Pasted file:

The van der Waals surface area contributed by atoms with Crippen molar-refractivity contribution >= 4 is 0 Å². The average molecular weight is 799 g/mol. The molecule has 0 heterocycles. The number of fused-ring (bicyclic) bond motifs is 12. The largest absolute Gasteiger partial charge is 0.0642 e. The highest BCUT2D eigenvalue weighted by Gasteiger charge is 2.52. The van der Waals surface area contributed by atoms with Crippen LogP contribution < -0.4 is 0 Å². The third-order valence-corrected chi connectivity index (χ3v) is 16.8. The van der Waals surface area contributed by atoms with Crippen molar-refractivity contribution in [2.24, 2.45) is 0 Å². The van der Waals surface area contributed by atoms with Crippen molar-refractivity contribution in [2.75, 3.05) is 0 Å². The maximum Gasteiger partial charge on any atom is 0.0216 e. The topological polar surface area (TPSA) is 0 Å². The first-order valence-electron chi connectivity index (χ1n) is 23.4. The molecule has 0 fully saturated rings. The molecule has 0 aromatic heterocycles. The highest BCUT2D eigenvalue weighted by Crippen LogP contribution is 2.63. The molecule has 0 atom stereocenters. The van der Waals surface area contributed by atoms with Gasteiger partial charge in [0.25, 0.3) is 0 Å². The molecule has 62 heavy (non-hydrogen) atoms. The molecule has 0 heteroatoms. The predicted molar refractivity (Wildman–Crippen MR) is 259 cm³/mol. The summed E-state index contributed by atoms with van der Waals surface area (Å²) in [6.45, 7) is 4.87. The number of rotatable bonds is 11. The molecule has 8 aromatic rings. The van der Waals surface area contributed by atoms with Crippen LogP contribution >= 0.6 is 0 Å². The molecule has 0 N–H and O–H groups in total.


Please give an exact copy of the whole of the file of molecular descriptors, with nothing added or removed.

The van der Waals surface area contributed by atoms with Crippen molar-refractivity contribution >= 4 is 0 Å². The average molecular weight is 799 g/mol. The molecule has 0 heterocycles. The number of fused-ring (bicyclic) bond motifs is 12. The largest absolute Gasteiger partial charge is 0.0642 e. The highest BCUT2D eigenvalue weighted by Gasteiger charge is 2.52. The van der Waals surface area contributed by atoms with Crippen LogP contribution < -0.4 is 0 Å². The third-order valence-corrected chi connectivity index (χ3v) is 16.8. The van der Waals surface area contributed by atoms with Crippen molar-refractivity contribution in [2.24, 2.45) is 0 Å². The van der Waals surface area contributed by atoms with Crippen molar-refractivity contribution in [2.75, 3.05) is 0 Å². The maximum Gasteiger partial charge on any atom is 0.0216 e. The topological polar surface area (TPSA) is 0 Å². The first-order valence-electron chi connectivity index (χ1n) is 23.4. The molecule has 0 fully saturated rings. The molecule has 0 aromatic heterocycles. The highest BCUT2D eigenvalue weighted by Crippen LogP contribution is 2.63. The molecule has 0 atom stereocenters. The van der Waals surface area contributed by atoms with Gasteiger partial charge in [0.25, 0.3) is 0 Å². The molecule has 62 heavy (non-hydrogen) atoms. The molecule has 0 heteroatoms. The predicted molar refractivity (Wildman–Crippen MR) is 259 cm³/mol. The summed E-state index contributed by atoms with van der Waals surface area (Å²) in [6.45, 7) is 4.87. The number of rotatable bonds is 11. The molecule has 8 aromatic rings. The van der Waals surface area contributed by atoms with Crippen LogP contribution >= 0.6 is 0 Å². The molecule has 0 N–H and O–H groups in total.